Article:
That's not really about emphasis, but it illustrates the point that different people pronounce words differently. Also different groups. The British say BERnard while Americans say BerNARD. Neither is wrong, it's merely a difference among groups. Except for the Indian guy I work with who says "Oh no, I do NOT like vegeTABLES." He's just wrong. I don't care if a billion people pronounce it like that, it's still wrong. (And in case you haven't sussed it out yet, I'm kidding.)

Where you put the accent in two-word phrases can really make a difference. There's an old children's joke:

If the red house is on the corner, and the blue house is next to it, where is the white house?

The answer, of course, is:

The White House is in Washington, D.C.

If you listen to this joke carefully, you will realize one reason you're fooled by it is that people pronounce white house differently from White House. The way I pronounce white house, there is roughly an equal accent on both words, but White House clearly has the accent on White. The same holds true for South Park. Your friend is pronouncing it like south Park, like the southern part of Park Street, rather than South Park, where South Park is a place name.

There's also a popular science math video -- Not Knot, around 5:45 minutes in -- where the narrator mispronounces whole number the same way; he pronounces it as if whole were an adjective modifying number, rather than whole number being a mathematical term. It's quite noticeable if you're a mathematician listening to it.

  • That's the same point as my answer: the common name for the US presidential residence is treated as one word, so the emphasis naturally falls to the first syllable. – staticsan May 6 '11 at 0:24

I suspect it's an artefact of treating the title as a single word. In English, most words of two syllables have the emphasis on the first syllable.

  • Staticsan is on to something. I'm voting up. – NateMPLS May 5 '11 at 17:34
  • Note that this doesn't always work. There is a suburb of Sydney called "East Hills", but everyone treats it as one word: "Ee-stills". The emphasis is still on the second syllable, but separating the words again would sound wrong to those who know the place. – staticsan May 6 '11 at 0:26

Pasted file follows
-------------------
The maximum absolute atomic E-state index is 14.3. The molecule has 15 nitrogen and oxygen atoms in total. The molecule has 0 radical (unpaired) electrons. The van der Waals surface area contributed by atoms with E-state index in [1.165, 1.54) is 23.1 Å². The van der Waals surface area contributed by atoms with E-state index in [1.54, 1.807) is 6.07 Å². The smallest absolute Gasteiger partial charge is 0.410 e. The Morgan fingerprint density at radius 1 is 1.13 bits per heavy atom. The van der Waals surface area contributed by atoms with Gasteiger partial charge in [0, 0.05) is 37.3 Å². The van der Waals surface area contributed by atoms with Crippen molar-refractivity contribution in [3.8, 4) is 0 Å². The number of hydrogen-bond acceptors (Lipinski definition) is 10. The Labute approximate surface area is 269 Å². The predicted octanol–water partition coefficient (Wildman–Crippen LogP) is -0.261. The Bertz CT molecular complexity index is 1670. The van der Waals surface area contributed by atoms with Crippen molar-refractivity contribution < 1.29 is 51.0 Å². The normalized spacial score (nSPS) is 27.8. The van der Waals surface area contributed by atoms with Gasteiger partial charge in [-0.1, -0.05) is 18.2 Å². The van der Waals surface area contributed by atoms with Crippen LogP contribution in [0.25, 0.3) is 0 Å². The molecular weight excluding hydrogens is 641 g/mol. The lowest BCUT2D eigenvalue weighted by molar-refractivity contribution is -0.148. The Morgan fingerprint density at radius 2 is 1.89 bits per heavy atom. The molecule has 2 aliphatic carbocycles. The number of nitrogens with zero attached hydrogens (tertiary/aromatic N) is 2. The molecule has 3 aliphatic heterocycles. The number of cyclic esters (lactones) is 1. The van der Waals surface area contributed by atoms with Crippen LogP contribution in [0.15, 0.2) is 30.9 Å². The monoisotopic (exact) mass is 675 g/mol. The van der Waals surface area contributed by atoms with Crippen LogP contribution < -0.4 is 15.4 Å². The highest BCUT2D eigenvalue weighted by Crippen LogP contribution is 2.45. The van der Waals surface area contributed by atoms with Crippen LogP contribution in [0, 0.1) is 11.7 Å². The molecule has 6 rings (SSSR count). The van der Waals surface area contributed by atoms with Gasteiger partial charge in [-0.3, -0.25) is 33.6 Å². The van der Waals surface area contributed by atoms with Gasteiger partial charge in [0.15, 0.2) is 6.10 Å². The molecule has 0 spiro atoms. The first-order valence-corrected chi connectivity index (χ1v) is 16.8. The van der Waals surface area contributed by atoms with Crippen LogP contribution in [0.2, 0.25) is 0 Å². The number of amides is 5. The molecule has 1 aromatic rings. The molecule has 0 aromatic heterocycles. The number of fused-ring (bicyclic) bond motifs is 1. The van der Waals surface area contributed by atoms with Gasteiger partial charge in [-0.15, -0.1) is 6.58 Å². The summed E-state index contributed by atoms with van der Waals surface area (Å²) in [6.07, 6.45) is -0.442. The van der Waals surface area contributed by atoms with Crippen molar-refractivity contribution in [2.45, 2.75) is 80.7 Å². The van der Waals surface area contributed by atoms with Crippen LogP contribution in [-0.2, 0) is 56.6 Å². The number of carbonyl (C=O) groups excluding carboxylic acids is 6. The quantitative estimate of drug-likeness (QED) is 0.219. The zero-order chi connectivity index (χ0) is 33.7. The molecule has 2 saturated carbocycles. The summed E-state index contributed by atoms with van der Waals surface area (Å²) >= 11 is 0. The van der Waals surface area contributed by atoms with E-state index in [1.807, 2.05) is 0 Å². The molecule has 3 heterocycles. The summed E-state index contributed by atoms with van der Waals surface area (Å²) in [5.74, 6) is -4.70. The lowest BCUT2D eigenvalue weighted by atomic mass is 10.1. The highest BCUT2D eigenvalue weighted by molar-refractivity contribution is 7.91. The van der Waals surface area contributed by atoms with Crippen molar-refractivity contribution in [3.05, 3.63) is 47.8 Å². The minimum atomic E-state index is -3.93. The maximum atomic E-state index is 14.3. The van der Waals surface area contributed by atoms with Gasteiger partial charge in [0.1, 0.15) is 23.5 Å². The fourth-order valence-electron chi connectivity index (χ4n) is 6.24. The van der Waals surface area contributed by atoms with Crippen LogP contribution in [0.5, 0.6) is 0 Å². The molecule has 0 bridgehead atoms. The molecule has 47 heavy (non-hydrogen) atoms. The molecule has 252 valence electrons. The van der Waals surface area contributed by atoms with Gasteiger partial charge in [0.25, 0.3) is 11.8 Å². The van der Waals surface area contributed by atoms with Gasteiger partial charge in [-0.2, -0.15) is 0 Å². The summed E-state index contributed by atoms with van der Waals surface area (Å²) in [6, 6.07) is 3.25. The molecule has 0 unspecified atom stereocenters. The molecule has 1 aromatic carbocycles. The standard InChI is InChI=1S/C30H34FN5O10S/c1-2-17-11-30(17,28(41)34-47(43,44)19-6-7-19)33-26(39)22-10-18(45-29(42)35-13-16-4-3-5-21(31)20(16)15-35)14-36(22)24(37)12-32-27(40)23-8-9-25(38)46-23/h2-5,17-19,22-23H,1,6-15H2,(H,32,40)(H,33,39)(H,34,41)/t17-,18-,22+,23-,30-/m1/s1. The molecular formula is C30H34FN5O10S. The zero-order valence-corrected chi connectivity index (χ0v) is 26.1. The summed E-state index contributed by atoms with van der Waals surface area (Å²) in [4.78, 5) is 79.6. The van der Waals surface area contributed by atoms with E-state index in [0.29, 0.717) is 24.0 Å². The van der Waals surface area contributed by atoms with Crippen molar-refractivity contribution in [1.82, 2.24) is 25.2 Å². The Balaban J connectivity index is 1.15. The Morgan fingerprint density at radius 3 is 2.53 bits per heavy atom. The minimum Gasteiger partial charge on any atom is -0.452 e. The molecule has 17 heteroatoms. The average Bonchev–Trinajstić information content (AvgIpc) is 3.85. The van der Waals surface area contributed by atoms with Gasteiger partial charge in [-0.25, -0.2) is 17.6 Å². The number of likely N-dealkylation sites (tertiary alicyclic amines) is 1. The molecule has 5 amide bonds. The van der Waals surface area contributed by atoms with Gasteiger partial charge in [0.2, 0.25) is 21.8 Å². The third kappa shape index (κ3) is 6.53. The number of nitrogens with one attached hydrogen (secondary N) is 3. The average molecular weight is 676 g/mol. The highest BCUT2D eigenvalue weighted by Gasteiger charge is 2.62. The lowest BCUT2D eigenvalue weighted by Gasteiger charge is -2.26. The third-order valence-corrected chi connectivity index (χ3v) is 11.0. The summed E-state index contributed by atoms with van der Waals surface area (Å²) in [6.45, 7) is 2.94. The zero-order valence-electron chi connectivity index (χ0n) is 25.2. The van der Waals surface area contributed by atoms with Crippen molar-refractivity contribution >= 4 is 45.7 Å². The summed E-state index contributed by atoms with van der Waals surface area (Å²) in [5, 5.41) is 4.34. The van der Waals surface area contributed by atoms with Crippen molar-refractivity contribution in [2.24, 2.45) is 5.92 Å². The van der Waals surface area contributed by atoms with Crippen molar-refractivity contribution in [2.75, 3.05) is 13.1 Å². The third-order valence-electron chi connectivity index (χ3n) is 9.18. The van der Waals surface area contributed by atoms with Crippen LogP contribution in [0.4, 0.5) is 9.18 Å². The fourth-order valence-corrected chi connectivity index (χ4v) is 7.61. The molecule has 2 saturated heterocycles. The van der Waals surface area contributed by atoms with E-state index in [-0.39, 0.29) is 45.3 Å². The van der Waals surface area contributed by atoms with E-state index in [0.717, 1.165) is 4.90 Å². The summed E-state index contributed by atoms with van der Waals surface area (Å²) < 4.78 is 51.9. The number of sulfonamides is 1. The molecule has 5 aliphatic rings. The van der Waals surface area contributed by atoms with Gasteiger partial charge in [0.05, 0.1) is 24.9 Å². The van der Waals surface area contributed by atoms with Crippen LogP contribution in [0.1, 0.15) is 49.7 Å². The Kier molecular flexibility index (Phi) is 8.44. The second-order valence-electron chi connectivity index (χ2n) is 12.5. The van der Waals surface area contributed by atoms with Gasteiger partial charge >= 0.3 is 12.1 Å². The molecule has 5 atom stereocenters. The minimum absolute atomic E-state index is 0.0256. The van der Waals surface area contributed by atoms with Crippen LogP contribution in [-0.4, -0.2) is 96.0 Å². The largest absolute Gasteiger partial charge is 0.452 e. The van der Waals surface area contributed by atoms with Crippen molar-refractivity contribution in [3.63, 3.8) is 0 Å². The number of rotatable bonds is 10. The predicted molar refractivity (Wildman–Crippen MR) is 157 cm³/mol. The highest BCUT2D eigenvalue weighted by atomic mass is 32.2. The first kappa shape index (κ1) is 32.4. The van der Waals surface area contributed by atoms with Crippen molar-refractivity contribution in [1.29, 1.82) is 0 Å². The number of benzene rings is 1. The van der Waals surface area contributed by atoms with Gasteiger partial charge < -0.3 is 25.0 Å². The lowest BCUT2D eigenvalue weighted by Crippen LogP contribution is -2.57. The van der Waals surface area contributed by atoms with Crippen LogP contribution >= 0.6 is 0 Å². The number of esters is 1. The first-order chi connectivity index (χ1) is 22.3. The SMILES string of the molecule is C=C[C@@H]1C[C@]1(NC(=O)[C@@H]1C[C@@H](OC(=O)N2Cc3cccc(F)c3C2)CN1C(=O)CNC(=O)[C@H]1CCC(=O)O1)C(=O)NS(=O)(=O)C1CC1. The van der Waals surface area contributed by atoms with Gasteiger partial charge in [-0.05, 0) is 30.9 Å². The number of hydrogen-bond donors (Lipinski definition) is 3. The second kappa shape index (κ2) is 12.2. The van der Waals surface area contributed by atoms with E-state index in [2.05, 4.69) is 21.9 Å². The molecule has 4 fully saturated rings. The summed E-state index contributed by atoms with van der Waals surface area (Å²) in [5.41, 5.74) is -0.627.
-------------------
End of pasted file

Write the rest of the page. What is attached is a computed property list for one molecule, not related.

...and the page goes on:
• Yeah, nothing always works. I see grammatical rules much like scientific theory, which is evaluated according to its explanatory power and how much it is able to describe the world around it. – NateMPLS May 6 '11 at 0:36

Stress and intonation are a very important part of conveying meaning and can be used incorrectly.

The pronunciation of South in South Park follows the rules of compounding common to Germanic Languages. See Wikipedia.

Look at an example in Modern High German

'Der Schwarzwald' [SCHWARZ'-wald] means 'the Black Forest' and is a proper noun.


'Der schwarze Wald' [emphasis on WALD] means 'the black forest' and is common noun).

In English, it is similar to doghouse (pronounced DOG'-house), or

Red Hat [RED'-hat] is a company specializing in LINUX and open source software.


The woman wearing the red hat [red HAT'] is tall.

Another example:

The White House [WHITE' house] is where the President of the United States lives.


Mr. Jones lives in the white house [white HOUSE'] at the end of the street.

Another example:

The student wrote the answer on the black board [BLACK' board].


The black board [black BOARD'] had been charred in the house fire. (incidentally, house fire follows the rules of compounding as well.)

Following this rule

SOUTH'-Park implies a place name that cannot be separated and retain meaning.

the south(?) PARK', would be grammatically questionable, and probably should be better rendered the southern park. ie, The city has two parks. The northern park is next to the lake, and the southern park is by the school.

For more explanation of this concept, I believe you can refer to Steven Pinker's Words and Rules.

To address the question, Is misplaced emphasis a form of mispronunciation? more generally, yes. Speakers of languages where syllables are more evenly pronounced across words, or some tonal languages take extra effort from native speakers to understand when they transfer those rules to English. English stress and intonation follows Germanic rules, in that conjunctions and articles receive less of a stress unless the speaker needs to emphasize them to convey meaning.



The CAT' BIT' the DOG'.

There are other rules as well that can be found in Google searches--I am not aware of them all. My idea is that it may have something to do with the heads of noun and verb phrases carrying more stress than other components of a phrase.